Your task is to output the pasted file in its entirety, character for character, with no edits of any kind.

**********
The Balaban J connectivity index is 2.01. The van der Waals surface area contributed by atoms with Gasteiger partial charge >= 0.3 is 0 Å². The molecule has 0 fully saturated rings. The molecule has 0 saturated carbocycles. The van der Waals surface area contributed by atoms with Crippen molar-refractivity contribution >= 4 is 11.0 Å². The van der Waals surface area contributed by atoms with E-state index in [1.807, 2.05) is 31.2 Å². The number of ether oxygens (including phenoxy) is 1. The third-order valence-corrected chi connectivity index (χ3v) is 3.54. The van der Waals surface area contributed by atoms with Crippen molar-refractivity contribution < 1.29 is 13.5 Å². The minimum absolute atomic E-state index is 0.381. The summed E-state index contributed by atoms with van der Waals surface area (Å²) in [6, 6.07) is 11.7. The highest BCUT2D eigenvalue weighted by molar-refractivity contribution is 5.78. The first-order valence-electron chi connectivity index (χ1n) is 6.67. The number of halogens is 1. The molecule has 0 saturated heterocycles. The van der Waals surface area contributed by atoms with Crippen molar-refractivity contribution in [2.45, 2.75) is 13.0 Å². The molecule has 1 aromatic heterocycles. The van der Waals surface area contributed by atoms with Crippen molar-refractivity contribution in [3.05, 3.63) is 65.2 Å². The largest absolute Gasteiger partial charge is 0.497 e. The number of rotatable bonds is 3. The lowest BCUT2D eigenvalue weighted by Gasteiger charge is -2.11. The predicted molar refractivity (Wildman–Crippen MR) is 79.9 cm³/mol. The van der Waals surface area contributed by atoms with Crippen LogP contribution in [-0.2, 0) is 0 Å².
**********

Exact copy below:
The Balaban J connectivity index is 2.01. The van der Waals surface area contributed by atoms with Gasteiger partial charge >= 0.3 is 0 Å². The molecule has 0 fully saturated rings. The molecule has 0 saturated carbocycles. The van der Waals surface area contributed by atoms with Crippen molar-refractivity contribution >= 4 is 11.0 Å². The van der Waals surface area contributed by atoms with E-state index in [1.807, 2.05) is 31.2 Å². The number of ether oxygens (including phenoxy) is 1. The third-order valence-corrected chi connectivity index (χ3v) is 3.54. The van der Waals surface area contributed by atoms with Crippen molar-refractivity contribution < 1.29 is 13.5 Å². The minimum absolute atomic E-state index is 0.381. The summed E-state index contributed by atoms with van der Waals surface area (Å²) in [6, 6.07) is 11.7. The highest BCUT2D eigenvalue weighted by molar-refractivity contribution is 5.78. The first-order valence-electron chi connectivity index (χ1n) is 6.67. The number of halogens is 1. The molecule has 0 saturated heterocycles. The van der Waals surface area contributed by atoms with Crippen molar-refractivity contribution in [2.45, 2.75) is 13.0 Å². The molecule has 1 aromatic heterocycles. The van der Waals surface area contributed by atoms with Crippen molar-refractivity contribution in [3.05, 3.63) is 65.2 Å². The largest absolute Gasteiger partial charge is 0.497 e. The number of rotatable bonds is 3. The lowest BCUT2D eigenvalue weighted by Gasteiger charge is -2.11. The predicted molar refractivity (Wildman–Crippen MR) is 79.9 cm³/mol. The van der Waals surface area contributed by atoms with Crippen LogP contribution in [-0.2, 0) is 0 Å².